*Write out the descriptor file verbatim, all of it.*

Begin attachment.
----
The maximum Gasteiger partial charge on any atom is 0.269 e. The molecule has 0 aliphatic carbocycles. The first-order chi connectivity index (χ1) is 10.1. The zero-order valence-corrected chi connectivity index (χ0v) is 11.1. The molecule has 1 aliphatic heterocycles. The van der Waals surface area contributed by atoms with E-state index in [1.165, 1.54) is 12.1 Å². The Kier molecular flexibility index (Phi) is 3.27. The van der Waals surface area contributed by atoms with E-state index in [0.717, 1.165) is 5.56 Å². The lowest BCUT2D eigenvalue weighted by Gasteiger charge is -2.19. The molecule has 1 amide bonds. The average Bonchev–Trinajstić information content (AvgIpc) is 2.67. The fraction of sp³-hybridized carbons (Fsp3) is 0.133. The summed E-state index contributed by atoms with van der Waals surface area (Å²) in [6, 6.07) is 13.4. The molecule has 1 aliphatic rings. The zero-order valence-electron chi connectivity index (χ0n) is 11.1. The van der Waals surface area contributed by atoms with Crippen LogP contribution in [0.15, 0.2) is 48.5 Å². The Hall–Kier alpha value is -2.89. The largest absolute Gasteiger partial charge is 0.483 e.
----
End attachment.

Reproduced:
The maximum Gasteiger partial charge on any atom is 0.269 e. The molecule has 0 aliphatic carbocycles. The first-order chi connectivity index (χ1) is 10.1. The zero-order valence-corrected chi connectivity index (χ0v) is 11.1. The molecule has 1 aliphatic heterocycles. The van der Waals surface area contributed by atoms with E-state index in [1.165, 1.54) is 12.1 Å². The Kier molecular flexibility index (Phi) is 3.27. The van der Waals surface area contributed by atoms with E-state index in [0.717, 1.165) is 5.56 Å². The lowest BCUT2D eigenvalue weighted by Gasteiger charge is -2.19. The molecule has 1 amide bonds. The average Bonchev–Trinajstić information content (AvgIpc) is 2.67. The fraction of sp³-hybridized carbons (Fsp3) is 0.133. The summed E-state index contributed by atoms with van der Waals surface area (Å²) in [6, 6.07) is 13.4. The molecule has 1 aliphatic rings. The zero-order valence-electron chi connectivity index (χ0n) is 11.1. The van der Waals surface area contributed by atoms with Crippen LogP contribution in [0.15, 0.2) is 48.5 Å². The Hall–Kier alpha value is -2.89. The largest absolute Gasteiger partial charge is 0.483 e.